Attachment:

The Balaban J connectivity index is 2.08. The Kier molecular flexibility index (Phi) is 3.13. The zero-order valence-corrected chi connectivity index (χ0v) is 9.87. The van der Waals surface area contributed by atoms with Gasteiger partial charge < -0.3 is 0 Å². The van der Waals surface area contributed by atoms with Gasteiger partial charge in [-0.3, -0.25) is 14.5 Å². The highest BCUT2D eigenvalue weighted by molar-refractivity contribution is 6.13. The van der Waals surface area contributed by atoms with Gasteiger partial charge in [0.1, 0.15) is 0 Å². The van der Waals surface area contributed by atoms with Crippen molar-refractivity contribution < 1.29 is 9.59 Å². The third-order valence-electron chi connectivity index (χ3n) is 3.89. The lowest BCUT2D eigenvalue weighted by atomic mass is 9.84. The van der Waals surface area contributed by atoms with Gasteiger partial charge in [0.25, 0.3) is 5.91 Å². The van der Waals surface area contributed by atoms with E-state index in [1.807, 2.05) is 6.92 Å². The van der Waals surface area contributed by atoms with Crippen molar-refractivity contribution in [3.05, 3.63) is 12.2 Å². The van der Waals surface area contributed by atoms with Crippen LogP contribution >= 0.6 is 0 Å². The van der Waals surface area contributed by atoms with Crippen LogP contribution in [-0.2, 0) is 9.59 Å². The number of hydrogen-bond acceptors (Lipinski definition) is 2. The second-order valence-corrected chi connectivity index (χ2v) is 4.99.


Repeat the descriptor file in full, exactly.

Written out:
The Balaban J connectivity index is 2.08. The Kier molecular flexibility index (Phi) is 3.13. The zero-order valence-corrected chi connectivity index (χ0v) is 9.87. The van der Waals surface area contributed by atoms with Gasteiger partial charge < -0.3 is 0 Å². The van der Waals surface area contributed by atoms with Gasteiger partial charge in [-0.3, -0.25) is 14.5 Å². The highest BCUT2D eigenvalue weighted by molar-refractivity contribution is 6.13. The van der Waals surface area contributed by atoms with Gasteiger partial charge in [0.1, 0.15) is 0 Å². The van der Waals surface area contributed by atoms with Crippen molar-refractivity contribution < 1.29 is 9.59 Å². The third-order valence-electron chi connectivity index (χ3n) is 3.89. The lowest BCUT2D eigenvalue weighted by atomic mass is 9.84. The van der Waals surface area contributed by atoms with Gasteiger partial charge in [0.25, 0.3) is 5.91 Å². The van der Waals surface area contributed by atoms with E-state index in [1.807, 2.05) is 6.92 Å². The van der Waals surface area contributed by atoms with Crippen molar-refractivity contribution in [3.05, 3.63) is 12.2 Å². The van der Waals surface area contributed by atoms with Crippen LogP contribution >= 0.6 is 0 Å². The van der Waals surface area contributed by atoms with Crippen LogP contribution in [-0.2, 0) is 9.59 Å². The number of hydrogen-bond acceptors (Lipinski definition) is 2. The second-order valence-corrected chi connectivity index (χ2v) is 4.99.